[Solved] Nftables on OpenWrt and NAT

#1

Has anyone managed to get nftables and nat to work on openwrt?

On my beagle farm I have

table ip nat {
	chain prerouting {
		type nat hook prerouting priority 0; policy accept;
	}

	chain postrouting {
		type nat hook postrouting priority 100; policy accept;
		masquerade
	}
}

And that works fine.

Now on my adsl router I've used

table ip nat {
	chain prerouting {
		type nat hook prerouting priority 0; policy accept;
	}

	chain postrouting {
		type nat hook postrouting priority 100; policy accept;
		oifname "pppoa-wan" masquerade
	}
}

But as soon as I switch off the iptables and just go with nftables - then I fail to get NAT and ability to route packets to the internet across my adsl router. Has anyone got this to work?

Oh yes - it isn't the output interface that is messing this up - it doesn't work if I remove that bit as well ...

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#2

I haven't (yet) cut over to nftables on my OpenWrt installs as there are still bits of iptables that I haven't removed from my builds (they seem to be "locked in" by the build process). I have noted that there are several nftables-related modules. Checking that you have the ones related to NAT installed might be valuable.

Have you confirmed that your rules are being "taken" by nftables? nft -c and nft list ruleset may be helpful.

In working through nftables for another device, I found the logic behind the various "priorities" non-intuitive. The "timing" of NAT appears to need to be different for source and destination NAT. I found a table of existing priorities, such as in https://unix.stackexchange.com/questions/419851/when-and-how-to-use-chain-priorities-in-nftables very helpful.

Edit: The nftables docs do use priorities of 0 and 100, so my example of priorities following might be irrelevant.

Those docs also state:

Incompatibilities

You cannot use iptables and nft to perform NAT at the same time. So make sure that the iptable_nat module is unloaded:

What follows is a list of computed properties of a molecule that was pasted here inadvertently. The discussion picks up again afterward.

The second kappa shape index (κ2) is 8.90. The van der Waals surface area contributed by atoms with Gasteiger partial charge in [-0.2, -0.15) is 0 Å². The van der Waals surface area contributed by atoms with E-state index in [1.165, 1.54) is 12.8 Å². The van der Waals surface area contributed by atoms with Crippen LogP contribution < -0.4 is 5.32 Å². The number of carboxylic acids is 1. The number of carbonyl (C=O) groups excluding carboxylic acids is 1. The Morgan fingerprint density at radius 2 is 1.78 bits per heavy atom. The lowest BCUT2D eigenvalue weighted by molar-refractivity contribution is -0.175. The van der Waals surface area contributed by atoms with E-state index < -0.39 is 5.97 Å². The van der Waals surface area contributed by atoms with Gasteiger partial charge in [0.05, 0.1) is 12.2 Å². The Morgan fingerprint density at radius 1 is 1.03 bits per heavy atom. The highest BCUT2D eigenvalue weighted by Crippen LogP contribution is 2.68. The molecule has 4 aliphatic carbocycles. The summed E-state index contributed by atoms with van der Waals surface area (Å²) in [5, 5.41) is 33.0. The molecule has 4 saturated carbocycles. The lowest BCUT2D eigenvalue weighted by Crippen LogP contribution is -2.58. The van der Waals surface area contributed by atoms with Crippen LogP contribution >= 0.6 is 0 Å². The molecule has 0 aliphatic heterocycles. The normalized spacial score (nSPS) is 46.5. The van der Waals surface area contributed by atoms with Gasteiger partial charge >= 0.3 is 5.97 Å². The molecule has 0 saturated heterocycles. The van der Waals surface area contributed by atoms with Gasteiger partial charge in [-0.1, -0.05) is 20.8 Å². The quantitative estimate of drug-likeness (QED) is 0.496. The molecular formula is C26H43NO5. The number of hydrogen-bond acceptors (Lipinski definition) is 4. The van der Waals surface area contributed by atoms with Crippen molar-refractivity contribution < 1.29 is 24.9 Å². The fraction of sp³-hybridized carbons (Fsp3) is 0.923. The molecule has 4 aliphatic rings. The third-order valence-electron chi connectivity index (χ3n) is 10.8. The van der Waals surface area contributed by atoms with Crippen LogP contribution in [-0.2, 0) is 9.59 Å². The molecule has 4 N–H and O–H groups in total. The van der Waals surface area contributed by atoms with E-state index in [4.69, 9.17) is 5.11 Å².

% rmmod iptable_nat

From a running config of mine (Debian), I have the prerouting chain at priority -75 which my notes indicate as After MANGLE and NAT_DST, before FILTER

table ip nat4 {

     include "./defines_if.nft"

     include "./dnat_targets.nft"

     chain nat_rules_prerouting_ipv4 {
         type nat hook prerouting priority -75

         iifname $if_ext tcp dport ssh accept
         iifname $if_ext tcp dport $some_port dnat $some_target_IP
         # [...]

         return

     }

     chain nat_rules_postrouting_ipv4 {
         type nat hook postrouting priority 125

         oifname $if_ext snat $if_external_addr_ipv4

         return

     }

} # table ip nat4
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#3

I had the same thoughts about iptables modules in kernel. So I've just tried removing be hand so:

lsmod | egrep "^ip"
ip_tunnel              11360  1 sit

And that seems to have solved it! Or rather iptables is now down and I'm typing here!

The way I'm doing in, copied from my beagle farm, is I have the rules in /etc/nftables.conf. I then load using

nft -f /etc/nftable.conf

So far what I've been doing is just disabling iptables, before running nftables. That way I can just reboot if it goes wrong. Anyway have been confirming it correct with

nft list ruleset

And its just a copy of my /etc/nftables.conf - so my code is right ...

Anyway now its basically working, I'll de-install iptables. I'll set up a simple script to run the command that loads the nftables at boot.

If I get all I want working (NAT, firewall, forwarding, and ip6 goes out without nat) then I may look at how much effort to add to luci. If so I'll do it as a seperate table, as integrating nftables into fw3 seems far to complex to my mind ...

Oh yes - the priorities I'm taking from my beagle farm, which works. Think those numbers came from the documentation.

My full rules at the moment - which is fairly open, are: